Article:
By: Sydney Vollmer
Ah, summer. A time for frolicking on the beaches, zipping swiftly through busy cities with bright lights, tolerating that toddler kicking your seat on the plane just because it means you’re finally getting to spend some time away from work, and appreciating the Bard? It’s true. Shakespeare’s home, Stratford-upon-Avon, has been relying on tourism to bolster its economy since 1769.
Garrick’s Jubilee, named after the famous actor David Garrick, was the spark for Shakespeare becoming a destination. The three day festival brought visitors from near and far. It was around that time people got the notion that Shakespeare might be profitable. Shakespeare festivals started cropping up in all corners of the world. By the 1960s, the tourist economy was growing more than ever. Paid holidays were becoming popular, more people owned cars, and planes were becoming mainstream travel options.
In going on vacation, people were (and still are) looking for ways to escape responsibility and have fun. So why go somewhere to learn? There’s an idea that was brought up by Dennis Kennedy, long-time Shakespeare enthusiast and author, that people vacationing look for “edutainment.” Edutainment is characterized as having no responsibility, but still learning something. Kennedy argues that visiting literary destinations such as Stratford-upon-Avon gives people a feeling that their vacation is more virtuous than others. Because they are connecting with a cultural past, the experience is still immersive and different from their day-to-day, but there is a wholeness that is not present when vacationing in some place like Disneyland.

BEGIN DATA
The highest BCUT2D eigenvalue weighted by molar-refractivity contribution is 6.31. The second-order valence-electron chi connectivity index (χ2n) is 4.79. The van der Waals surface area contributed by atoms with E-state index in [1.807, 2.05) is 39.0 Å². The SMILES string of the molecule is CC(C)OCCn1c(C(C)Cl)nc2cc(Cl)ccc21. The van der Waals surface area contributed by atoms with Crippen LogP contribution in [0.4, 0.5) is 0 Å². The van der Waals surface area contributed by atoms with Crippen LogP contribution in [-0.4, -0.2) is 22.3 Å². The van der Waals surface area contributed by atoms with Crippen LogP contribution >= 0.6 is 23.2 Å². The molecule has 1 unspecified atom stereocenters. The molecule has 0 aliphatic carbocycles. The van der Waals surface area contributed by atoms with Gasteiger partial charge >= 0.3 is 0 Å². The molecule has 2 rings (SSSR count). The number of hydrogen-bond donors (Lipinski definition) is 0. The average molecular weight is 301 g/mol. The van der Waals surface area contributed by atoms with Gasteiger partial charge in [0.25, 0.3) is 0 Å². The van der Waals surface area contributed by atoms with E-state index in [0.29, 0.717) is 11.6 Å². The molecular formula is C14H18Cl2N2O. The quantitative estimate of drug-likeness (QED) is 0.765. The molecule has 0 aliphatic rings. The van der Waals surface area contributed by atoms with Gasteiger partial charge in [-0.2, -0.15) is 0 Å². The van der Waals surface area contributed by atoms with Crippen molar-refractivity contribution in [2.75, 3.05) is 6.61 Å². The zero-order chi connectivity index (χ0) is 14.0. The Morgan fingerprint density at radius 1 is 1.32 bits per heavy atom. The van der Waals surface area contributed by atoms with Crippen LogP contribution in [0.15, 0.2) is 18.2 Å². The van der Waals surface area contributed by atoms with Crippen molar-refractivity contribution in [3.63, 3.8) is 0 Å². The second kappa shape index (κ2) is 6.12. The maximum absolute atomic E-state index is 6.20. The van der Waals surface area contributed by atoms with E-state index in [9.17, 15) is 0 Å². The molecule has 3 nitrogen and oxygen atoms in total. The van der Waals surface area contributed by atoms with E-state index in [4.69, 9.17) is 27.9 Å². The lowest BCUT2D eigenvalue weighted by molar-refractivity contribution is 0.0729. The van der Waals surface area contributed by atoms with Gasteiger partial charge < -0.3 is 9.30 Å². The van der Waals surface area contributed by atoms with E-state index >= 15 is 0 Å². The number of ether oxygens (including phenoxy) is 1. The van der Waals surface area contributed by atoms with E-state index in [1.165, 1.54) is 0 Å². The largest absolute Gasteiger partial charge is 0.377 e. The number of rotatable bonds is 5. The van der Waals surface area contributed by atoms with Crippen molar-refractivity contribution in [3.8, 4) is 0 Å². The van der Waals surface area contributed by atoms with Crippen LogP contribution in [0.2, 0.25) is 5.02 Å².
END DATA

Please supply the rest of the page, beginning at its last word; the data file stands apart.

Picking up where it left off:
No matter the reason people end up choosing Shakespeare as their escape, the fact remains that tourists are relied upon for the Stratford community to thrive, and it is a community dedicated to making itself better—for the sake of its heritage and the sake of those eager to learn. Two driving forces that help make this community stronger are the Shakespeare Birthplace Trust and Shakespeare’s England.
Shakespeare Birthplace Trust
Shakespeare Birthplace Trust is an independent charity that is dedicated to the preservation and education about Shakespeare and his world. They work closely with the town council of Stratford-upon-Avon, though they are not funded at all by government agencies. The Birthplace Trust website gives information about various events within the town, attractions, booking options, and more. Their attractions include:
- Shakespeare’s Birthplace
- Hall’s Croft (where Shakespeare’s daughter lived)
- Anne Hathaway’s Cottage
- Mary Arden’s Farm (his mother’s childhood home)
- Shakespeare’s New Place (where he lived at the end of his life)
There are, of course, multiple shopping and dining options as well. However, the above list are authentic Shakespeare destinations.
Founded in 2013, Shakespeare’s England is a non-profit organization dedicated to the growth of tourism in Stratford-upon-Avon and the surrounding Warwick area. They serve as an ally to the businesses within the area. Back in 2013, they published a list of tourism facts. They are as follows:
- 10.2 million trips taken to Shakespeare’s England that year
- 9.3 millino day trips and 0.89 overnight trips
- Tourists bring in £631 worth of business turnover annually
- Tourism supports over 11,000 jobs, 8,678 of which are directly related to tourism